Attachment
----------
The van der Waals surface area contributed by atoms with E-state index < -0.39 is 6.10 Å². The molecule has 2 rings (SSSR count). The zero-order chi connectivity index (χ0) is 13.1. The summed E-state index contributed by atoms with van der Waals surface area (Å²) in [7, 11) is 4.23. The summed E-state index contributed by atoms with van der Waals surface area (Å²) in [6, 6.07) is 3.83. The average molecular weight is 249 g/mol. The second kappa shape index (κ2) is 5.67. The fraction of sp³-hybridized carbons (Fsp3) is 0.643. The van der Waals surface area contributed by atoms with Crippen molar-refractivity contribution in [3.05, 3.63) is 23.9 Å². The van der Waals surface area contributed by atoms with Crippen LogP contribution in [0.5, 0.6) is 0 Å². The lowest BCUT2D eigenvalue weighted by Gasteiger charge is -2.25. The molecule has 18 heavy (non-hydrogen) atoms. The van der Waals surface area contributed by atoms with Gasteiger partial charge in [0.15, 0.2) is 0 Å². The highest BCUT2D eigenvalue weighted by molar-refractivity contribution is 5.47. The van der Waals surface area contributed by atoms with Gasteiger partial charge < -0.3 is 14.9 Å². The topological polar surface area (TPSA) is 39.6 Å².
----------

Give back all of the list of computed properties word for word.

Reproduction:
The van der Waals surface area contributed by atoms with E-state index < -0.39 is 6.10 Å². The molecule has 2 rings (SSSR count). The zero-order chi connectivity index (χ0) is 13.1. The summed E-state index contributed by atoms with van der Waals surface area (Å²) in [7, 11) is 4.23. The summed E-state index contributed by atoms with van der Waals surface area (Å²) in [6, 6.07) is 3.83. The average molecular weight is 249 g/mol. The second kappa shape index (κ2) is 5.67. The fraction of sp³-hybridized carbons (Fsp3) is 0.643. The van der Waals surface area contributed by atoms with Crippen molar-refractivity contribution in [3.05, 3.63) is 23.9 Å². The van der Waals surface area contributed by atoms with Crippen LogP contribution in [0.5, 0.6) is 0 Å². The lowest BCUT2D eigenvalue weighted by Gasteiger charge is -2.25. The molecule has 18 heavy (non-hydrogen) atoms. The van der Waals surface area contributed by atoms with Gasteiger partial charge in [0.15, 0.2) is 0 Å². The highest BCUT2D eigenvalue weighted by molar-refractivity contribution is 5.47. The van der Waals surface area contributed by atoms with Gasteiger partial charge < -0.3 is 14.9 Å². The topological polar surface area (TPSA) is 39.6 Å².